FEATURE – Coaching people is the only way to truly develop their capabilities, but what does it take to become a good lean coach? Josh Howell on how humility helped him to improve his ability to coach.
Words: Joshua Howell, Senior Coach, Lean Enterprise Institute
“You’ve learned so much! You possess good thinking, more than before, that’s for sure. You can break down and understand a wide range of situations, clearly define problems to solve, and know and can apply a variety of effective techniques to make things better. You can even teach others these techniques, people at all levels.”
I remind myself of these things on the regular. Being a coach can be a lonely gig where the feedback loop can be long, or worse, absent. In spite of believing these self-“truths” and there being some supporting evidence, it does not guarantee that anyone else agrees. So it’s important for me to continuously consider why someone might want to work with me, much less learn from me.
I’ve been doing this for a while now, practicing lean that is. It began in 2008 while managing a Starbucks cafe in Portland, Oregon. Not the typical beginning of a lean journey. It continued for about five years at the Starbucks headquarters in Seattle, Washington as part of a “lean team.” And for the last two and a half years as Senior Coach at the Lean Enterprise Institute.
Of all that I’ve learned, a most useful lesson for my current practice involves humility. I see it demonstrated by the remarkable teachers I’ve had along the way. For one thing these teachers never refer to themselves as sensei, even though they include names like John Shook and Jim Womack.
BEING A HUMBLE COACH
This learning informs how I approach new situations, and people. I’d like to share that approach with you and I’ll try below. For the purpose of illustration let’s say I’m entering the deli of a supermarket.
In case you don’t know, a deli is where you’ll see bulk meat and cheese on display, available to be sliced to a certain thickness and to a specific weight. You might find hot, prepared foods like rotisserie or fried chicken along with various sides like mashed potatoes. You can find sandwiches if you’re lucky.
Now let’s say that I am coaching the people working in such a deli. In the past I would have entered the place with an air of confidence bordering on cockiness. I’d say hi the manager and team members. I’d size up the place by observing from the customer and worker perspective. Quickly, then, I’d start thinking or explaining to others how to proceed.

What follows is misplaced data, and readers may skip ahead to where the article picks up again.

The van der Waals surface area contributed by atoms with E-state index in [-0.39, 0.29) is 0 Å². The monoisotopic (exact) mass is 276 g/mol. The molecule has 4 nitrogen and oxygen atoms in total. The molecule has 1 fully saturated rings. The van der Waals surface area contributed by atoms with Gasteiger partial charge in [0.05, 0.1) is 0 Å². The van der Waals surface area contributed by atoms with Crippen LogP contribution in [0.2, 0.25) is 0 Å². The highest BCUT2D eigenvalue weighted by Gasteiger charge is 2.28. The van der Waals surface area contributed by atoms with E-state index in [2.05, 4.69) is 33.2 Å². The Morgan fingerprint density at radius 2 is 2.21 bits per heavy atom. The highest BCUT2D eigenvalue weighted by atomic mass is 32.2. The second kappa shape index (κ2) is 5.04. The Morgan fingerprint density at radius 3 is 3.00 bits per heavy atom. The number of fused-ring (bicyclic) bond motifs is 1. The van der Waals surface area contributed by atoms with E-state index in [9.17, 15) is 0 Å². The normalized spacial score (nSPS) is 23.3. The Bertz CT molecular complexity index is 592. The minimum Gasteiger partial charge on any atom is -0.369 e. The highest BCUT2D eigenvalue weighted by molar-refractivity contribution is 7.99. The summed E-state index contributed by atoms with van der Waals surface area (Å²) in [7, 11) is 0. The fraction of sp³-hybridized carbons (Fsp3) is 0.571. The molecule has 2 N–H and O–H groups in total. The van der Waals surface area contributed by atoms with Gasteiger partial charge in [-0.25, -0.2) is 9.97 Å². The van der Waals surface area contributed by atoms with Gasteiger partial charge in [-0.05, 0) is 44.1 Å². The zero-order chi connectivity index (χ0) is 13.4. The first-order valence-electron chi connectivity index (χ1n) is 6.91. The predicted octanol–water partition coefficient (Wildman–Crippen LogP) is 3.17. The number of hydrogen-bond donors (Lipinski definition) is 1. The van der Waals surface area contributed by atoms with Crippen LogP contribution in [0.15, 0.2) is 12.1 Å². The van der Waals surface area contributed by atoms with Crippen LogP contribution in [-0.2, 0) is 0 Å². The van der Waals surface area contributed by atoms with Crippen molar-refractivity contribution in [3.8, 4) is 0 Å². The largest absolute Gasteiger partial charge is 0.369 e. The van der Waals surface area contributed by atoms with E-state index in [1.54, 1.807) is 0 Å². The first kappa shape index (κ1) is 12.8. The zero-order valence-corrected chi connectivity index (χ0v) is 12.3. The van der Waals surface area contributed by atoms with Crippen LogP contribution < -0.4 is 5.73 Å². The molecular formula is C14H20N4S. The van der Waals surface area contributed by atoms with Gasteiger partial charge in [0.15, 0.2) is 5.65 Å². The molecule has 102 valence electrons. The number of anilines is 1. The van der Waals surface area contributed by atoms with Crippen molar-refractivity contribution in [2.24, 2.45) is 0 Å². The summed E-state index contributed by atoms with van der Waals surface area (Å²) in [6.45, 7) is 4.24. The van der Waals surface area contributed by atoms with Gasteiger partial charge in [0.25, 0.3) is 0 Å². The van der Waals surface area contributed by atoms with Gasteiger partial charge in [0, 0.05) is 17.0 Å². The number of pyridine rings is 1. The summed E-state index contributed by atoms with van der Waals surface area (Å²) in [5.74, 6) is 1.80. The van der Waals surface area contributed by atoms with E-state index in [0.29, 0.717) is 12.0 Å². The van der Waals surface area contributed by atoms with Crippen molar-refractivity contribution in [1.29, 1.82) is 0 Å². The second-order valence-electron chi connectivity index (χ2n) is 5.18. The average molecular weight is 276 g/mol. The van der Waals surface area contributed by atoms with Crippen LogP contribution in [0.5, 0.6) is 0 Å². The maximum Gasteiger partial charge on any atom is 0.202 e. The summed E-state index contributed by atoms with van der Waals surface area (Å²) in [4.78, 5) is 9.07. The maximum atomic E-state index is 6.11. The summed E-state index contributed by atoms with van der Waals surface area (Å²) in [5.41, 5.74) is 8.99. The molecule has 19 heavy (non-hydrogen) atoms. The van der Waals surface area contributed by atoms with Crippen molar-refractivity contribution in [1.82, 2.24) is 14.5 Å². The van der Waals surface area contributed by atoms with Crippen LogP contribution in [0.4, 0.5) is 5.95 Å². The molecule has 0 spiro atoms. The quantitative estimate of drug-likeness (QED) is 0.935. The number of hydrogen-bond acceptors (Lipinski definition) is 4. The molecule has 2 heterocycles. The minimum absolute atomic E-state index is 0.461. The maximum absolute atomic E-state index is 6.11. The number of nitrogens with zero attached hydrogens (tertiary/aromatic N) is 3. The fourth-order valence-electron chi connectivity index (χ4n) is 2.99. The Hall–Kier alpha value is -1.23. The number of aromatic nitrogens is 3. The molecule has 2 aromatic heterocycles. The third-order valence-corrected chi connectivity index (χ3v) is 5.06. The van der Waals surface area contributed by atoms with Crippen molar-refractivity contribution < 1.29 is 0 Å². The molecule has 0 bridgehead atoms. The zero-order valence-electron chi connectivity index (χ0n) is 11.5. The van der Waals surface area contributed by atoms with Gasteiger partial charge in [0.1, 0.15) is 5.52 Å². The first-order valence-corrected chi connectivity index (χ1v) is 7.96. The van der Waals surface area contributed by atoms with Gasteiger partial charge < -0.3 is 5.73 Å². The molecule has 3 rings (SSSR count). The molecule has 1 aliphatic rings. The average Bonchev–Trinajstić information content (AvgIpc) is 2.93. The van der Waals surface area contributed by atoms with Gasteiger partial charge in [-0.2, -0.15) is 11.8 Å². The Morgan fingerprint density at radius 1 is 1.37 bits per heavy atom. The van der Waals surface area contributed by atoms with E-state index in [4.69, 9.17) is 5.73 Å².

The certainty with which I’d articulate this “plan” would be well received in some cases. In others, most others in fact, it’d be met with scepticism, which could easily turn into active, or worse, passive resistance.
Take a recent encounter I had with a restaurant manager who had been asked to attend a meeting with me, the “lean guy.” After exchanging little more than a greeting and our names, he said, “I’m curious. How hard is it to transfer manufacturing ideas into restaurants?” He was signaling his skepticism. And I hadn’t done more than be the “lean guy.” He wasn’t interested in the least about what I had accomplished at Starbucks. To him I represented change. And he wasn’t very interested in changing.
Ignoring the meaning behind his signals, I replied, “Ask me how hard it is to transfer ideas from one manufacturing plant to another manufacturing plant. It’s hard! So it’s definitely hard to take into a restaurant. Does that mean we shouldn’t try?”
See, I can be a real jerk, a real know-it-all. My remark wasn’t helpful. Fortunately I came to recognize that I’d pushed him away. So I changed course and quickly began a process of rework, one based on humility.
More mindful, I said the intent for our time together was simply for me to share with him some ideas and techniques that my teachers have shared with me. These have proven to be useful to me in a variety of situations. None of which have been in manufacturing, whatever that might mean. And since I’m sure he’s struggling in some areas, because we all are, maybe these things will be useful to him as well. Change, if any is to come, will be his to create.
This approach resulted in a good day of learning.
HOW THE PROCESS UNFOLDS
Let’s return to the deli and explore this approach a bit deeper. For starters, now I prioritize investing time really getting to know the team, especially management. I get to know how they feel about their work. I explore what they’re proud of and what results they’re known for. I pay respect to these achievements even if I see room for improvement.
Eventually they’ll start sharing what they’re struggling with. This is preferred to me pointing things out. It’s good to remember that struggle always exists. The question is how to reveal it.
A quick aside. I’ve found a particular word choice to be helpful. I use the word “struggle” for issues workers are experiencing. Customer issues I refer to as “problems.” This distinction helps people discern what is being worked on at any given moment. It can also signal to workers that struggles are important.